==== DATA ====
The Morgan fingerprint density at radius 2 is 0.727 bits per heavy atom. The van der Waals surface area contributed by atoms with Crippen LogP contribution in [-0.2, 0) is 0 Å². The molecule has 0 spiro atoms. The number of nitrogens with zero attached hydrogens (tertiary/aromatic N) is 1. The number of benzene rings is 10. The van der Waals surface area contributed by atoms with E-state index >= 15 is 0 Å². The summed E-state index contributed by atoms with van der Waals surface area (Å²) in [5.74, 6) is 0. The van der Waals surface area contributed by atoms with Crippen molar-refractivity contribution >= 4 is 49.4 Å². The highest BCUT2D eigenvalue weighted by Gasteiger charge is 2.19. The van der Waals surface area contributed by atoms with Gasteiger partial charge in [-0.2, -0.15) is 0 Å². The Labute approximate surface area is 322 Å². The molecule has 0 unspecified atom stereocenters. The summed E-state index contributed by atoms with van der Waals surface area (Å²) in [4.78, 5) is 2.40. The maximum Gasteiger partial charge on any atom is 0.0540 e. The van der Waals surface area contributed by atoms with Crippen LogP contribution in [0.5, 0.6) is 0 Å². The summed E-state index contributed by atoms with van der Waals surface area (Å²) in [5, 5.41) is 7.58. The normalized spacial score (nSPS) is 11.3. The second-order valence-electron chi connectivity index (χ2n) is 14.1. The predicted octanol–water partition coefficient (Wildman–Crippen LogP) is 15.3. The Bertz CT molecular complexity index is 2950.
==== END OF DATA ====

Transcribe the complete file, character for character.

The Morgan fingerprint density at radius 2 is 0.727 bits per heavy atom. The van der Waals surface area contributed by atoms with Crippen LogP contribution in [-0.2, 0) is 0 Å². The molecule has 0 spiro atoms. The number of nitrogens with zero attached hydrogens (tertiary/aromatic N) is 1. The number of benzene rings is 10. The van der Waals surface area contributed by atoms with E-state index >= 15 is 0 Å². The summed E-state index contributed by atoms with van der Waals surface area (Å²) in [5.74, 6) is 0. The van der Waals surface area contributed by atoms with Crippen molar-refractivity contribution >= 4 is 49.4 Å². The highest BCUT2D eigenvalue weighted by Gasteiger charge is 2.19. The van der Waals surface area contributed by atoms with Gasteiger partial charge in [-0.2, -0.15) is 0 Å². The Labute approximate surface area is 322 Å². The molecule has 0 unspecified atom stereocenters. The summed E-state index contributed by atoms with van der Waals surface area (Å²) in [4.78, 5) is 2.40. The maximum Gasteiger partial charge on any atom is 0.0540 e. The van der Waals surface area contributed by atoms with Crippen LogP contribution in [0.5, 0.6) is 0 Å². The summed E-state index contributed by atoms with van der Waals surface area (Å²) in [5, 5.41) is 7.58. The normalized spacial score (nSPS) is 11.3. The second-order valence-electron chi connectivity index (χ2n) is 14.1. The predicted octanol–water partition coefficient (Wildman–Crippen LogP) is 15.3. The Bertz CT molecular complexity index is 2950.